@DesmondHume, the purpose of the code is a bit unclear (why allocate a single char and write an array of chars onto it?). But I do explain why he gets that error, as he asks in the last row's comment. –  eran Jul 12 '12 at 11:27

That's actually wrong. You want:

ptr=new char[65];   // memory for one char is created and is assigned 'A'
strcpy(ptr,"asdf"); // how can string of length 4 chars are copied
delete[] ptr;   

better:

char ptr[65];
strcpy(ptr,"asdf");

best:

std::string str("asdf");
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Although your recommendation of std::string is fine, the whole answer does not explains the issue. The problem is the use of strcpy on a buffer which is too small. –  swegi Jul 12 '12 at 11:26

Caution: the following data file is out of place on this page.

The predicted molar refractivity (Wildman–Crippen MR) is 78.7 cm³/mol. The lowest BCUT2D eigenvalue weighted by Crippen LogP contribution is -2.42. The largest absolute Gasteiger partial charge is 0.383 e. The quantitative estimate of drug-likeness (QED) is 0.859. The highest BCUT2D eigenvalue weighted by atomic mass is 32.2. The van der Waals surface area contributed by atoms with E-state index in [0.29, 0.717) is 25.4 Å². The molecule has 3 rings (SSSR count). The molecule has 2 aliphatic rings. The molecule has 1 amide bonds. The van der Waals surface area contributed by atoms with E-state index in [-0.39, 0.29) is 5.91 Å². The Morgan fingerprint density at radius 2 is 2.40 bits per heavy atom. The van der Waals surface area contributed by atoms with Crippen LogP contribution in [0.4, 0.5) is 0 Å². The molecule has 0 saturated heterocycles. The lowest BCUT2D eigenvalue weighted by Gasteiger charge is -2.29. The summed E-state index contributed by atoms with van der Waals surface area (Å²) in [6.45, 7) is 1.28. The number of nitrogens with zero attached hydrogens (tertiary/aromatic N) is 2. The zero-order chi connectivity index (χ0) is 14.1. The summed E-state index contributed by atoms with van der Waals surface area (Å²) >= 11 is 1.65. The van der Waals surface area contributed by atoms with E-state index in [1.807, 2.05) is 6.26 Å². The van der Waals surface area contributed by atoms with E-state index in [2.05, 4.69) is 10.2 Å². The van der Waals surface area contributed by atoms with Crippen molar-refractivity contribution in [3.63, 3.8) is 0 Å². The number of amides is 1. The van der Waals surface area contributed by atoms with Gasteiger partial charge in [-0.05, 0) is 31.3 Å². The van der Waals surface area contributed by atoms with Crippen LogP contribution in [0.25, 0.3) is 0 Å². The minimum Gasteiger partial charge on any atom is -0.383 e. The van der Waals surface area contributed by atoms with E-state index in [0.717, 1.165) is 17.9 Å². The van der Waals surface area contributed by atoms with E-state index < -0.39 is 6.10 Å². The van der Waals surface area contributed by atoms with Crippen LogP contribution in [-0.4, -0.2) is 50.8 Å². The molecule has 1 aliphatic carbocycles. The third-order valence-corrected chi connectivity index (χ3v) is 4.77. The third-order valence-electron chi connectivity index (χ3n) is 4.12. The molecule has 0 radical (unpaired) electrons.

This is a typical case of memory corruption. Heap to be specific. ptr has just 1 byte allocated and you are doing a string copy operation overflowing that 1 byte.

Your program may not necessarily crash immediately, but would result in random crashes or undefined behavior.

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First you allocated ptr with a single byte. and assigned 'A' to it.

And then tried to copy string of size 5 to ptr using strcpy.

You might be wondering why it didn't crash at the strcpy call itself. The reason is strcpy does not perform any validation on the size of allocation and hence causing undefined behavior as a result of buffer overflow.

Refer: Segmentation fault in strcpy

char* ptr;
ptr=new char[5];   // I see no point in assigning 'A' as you replace it in next statement.
strcpy(ptr,"asdf");
delete[] ptr;         // delete[] is used as memory is allocated for arrays of elements.

Also, In Visual Studio 2005, you can use the secure alternative for strcpy, strcpy_s.

Refer: strcpy_s, wcscpy_s, _mbscpy_s

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Thanks Ragesh, I understood the mistake i did –  Swathi Appari Jul 12 '12 at 11:57